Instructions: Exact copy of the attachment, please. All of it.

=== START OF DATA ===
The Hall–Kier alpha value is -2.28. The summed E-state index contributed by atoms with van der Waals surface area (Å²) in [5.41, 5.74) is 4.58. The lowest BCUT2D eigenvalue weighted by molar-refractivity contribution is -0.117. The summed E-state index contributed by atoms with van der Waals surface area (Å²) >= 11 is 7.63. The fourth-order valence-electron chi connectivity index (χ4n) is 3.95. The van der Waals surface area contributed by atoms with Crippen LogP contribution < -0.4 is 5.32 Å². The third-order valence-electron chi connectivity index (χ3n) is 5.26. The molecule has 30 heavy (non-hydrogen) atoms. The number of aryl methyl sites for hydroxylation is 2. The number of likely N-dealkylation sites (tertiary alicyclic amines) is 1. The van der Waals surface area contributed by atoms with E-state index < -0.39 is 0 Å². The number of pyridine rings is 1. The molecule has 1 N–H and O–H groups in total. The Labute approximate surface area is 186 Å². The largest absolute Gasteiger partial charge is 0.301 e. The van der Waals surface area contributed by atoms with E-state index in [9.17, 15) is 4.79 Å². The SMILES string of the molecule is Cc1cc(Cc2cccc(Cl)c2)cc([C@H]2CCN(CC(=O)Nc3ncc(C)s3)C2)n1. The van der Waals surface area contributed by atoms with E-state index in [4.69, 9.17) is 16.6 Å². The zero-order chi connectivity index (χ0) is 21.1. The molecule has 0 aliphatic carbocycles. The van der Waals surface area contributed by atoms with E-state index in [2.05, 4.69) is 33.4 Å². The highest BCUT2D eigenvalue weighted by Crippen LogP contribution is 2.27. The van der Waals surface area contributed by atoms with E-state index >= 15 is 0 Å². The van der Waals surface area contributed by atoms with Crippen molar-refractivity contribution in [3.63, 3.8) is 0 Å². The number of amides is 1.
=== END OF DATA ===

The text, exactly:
The Hall–Kier alpha value is -2.28. The summed E-state index contributed by atoms with van der Waals surface area (Å²) in [5.41, 5.74) is 4.58. The lowest BCUT2D eigenvalue weighted by molar-refractivity contribution is -0.117. The summed E-state index contributed by atoms with van der Waals surface area (Å²) >= 11 is 7.63. The fourth-order valence-electron chi connectivity index (χ4n) is 3.95. The van der Waals surface area contributed by atoms with Crippen LogP contribution < -0.4 is 5.32 Å². The third-order valence-electron chi connectivity index (χ3n) is 5.26. The molecule has 30 heavy (non-hydrogen) atoms. The number of aryl methyl sites for hydroxylation is 2. The number of likely N-dealkylation sites (tertiary alicyclic amines) is 1. The van der Waals surface area contributed by atoms with E-state index < -0.39 is 0 Å². The number of pyridine rings is 1. The molecule has 1 N–H and O–H groups in total. The Labute approximate surface area is 186 Å². The largest absolute Gasteiger partial charge is 0.301 e. The van der Waals surface area contributed by atoms with E-state index in [9.17, 15) is 4.79 Å². The SMILES string of the molecule is Cc1cc(Cc2cccc(Cl)c2)cc([C@H]2CCN(CC(=O)Nc3ncc(C)s3)C2)n1. The van der Waals surface area contributed by atoms with E-state index in [4.69, 9.17) is 16.6 Å². The zero-order chi connectivity index (χ0) is 21.1. The molecule has 0 aliphatic carbocycles. The van der Waals surface area contributed by atoms with E-state index in [2.05, 4.69) is 33.4 Å². The highest BCUT2D eigenvalue weighted by Crippen LogP contribution is 2.27. The van der Waals surface area contributed by atoms with E-state index >= 15 is 0 Å². The van der Waals surface area contributed by atoms with Crippen molar-refractivity contribution in [3.63, 3.8) is 0 Å². The number of amides is 1.